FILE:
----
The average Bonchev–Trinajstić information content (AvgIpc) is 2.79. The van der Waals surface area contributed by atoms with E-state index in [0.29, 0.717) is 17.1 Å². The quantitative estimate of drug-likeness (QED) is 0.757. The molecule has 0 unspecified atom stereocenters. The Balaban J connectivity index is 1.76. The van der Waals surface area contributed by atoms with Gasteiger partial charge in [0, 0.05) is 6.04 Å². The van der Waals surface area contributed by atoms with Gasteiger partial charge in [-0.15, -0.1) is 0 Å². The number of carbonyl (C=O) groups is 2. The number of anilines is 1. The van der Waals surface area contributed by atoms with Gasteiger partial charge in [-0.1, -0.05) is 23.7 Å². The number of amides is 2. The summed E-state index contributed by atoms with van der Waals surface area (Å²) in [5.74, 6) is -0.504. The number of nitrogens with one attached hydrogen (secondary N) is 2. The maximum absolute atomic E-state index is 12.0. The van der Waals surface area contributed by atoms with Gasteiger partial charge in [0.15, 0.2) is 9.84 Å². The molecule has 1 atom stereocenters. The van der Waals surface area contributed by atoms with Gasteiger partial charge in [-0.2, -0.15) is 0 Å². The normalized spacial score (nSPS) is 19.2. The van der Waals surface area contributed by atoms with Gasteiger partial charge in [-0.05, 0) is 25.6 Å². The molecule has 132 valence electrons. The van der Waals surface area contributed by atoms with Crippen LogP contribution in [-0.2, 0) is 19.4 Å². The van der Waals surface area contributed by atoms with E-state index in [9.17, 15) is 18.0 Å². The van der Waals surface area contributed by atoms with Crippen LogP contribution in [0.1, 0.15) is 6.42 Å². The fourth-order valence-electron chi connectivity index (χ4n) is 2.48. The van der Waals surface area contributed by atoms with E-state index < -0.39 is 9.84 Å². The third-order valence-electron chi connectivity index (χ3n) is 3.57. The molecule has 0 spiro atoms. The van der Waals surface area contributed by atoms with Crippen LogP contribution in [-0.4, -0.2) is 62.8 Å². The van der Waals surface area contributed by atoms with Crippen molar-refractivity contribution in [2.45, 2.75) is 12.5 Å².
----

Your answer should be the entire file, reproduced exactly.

The average Bonchev–Trinajstić information content (AvgIpc) is 2.79. The van der Waals surface area contributed by atoms with E-state index in [0.29, 0.717) is 17.1 Å². The quantitative estimate of drug-likeness (QED) is 0.757. The molecule has 0 unspecified atom stereocenters. The Balaban J connectivity index is 1.76. The van der Waals surface area contributed by atoms with Gasteiger partial charge in [0, 0.05) is 6.04 Å². The van der Waals surface area contributed by atoms with Gasteiger partial charge in [-0.15, -0.1) is 0 Å². The number of carbonyl (C=O) groups is 2. The number of anilines is 1. The van der Waals surface area contributed by atoms with Gasteiger partial charge in [-0.1, -0.05) is 23.7 Å². The number of amides is 2. The summed E-state index contributed by atoms with van der Waals surface area (Å²) in [5.74, 6) is -0.504. The number of nitrogens with one attached hydrogen (secondary N) is 2. The maximum absolute atomic E-state index is 12.0. The van der Waals surface area contributed by atoms with Gasteiger partial charge in [0.15, 0.2) is 9.84 Å². The molecule has 1 atom stereocenters. The van der Waals surface area contributed by atoms with Gasteiger partial charge in [-0.2, -0.15) is 0 Å². The normalized spacial score (nSPS) is 19.2. The van der Waals surface area contributed by atoms with Gasteiger partial charge in [-0.05, 0) is 25.6 Å². The molecule has 132 valence electrons. The van der Waals surface area contributed by atoms with Crippen LogP contribution in [-0.2, 0) is 19.4 Å². The van der Waals surface area contributed by atoms with E-state index in [9.17, 15) is 18.0 Å². The van der Waals surface area contributed by atoms with Crippen LogP contribution in [0.1, 0.15) is 6.42 Å². The fourth-order valence-electron chi connectivity index (χ4n) is 2.48. The van der Waals surface area contributed by atoms with E-state index < -0.39 is 9.84 Å². The third-order valence-electron chi connectivity index (χ3n) is 3.57. The molecule has 0 spiro atoms. The van der Waals surface area contributed by atoms with Crippen LogP contribution in [-0.4, -0.2) is 62.8 Å². The van der Waals surface area contributed by atoms with Crippen molar-refractivity contribution in [2.45, 2.75) is 12.5 Å².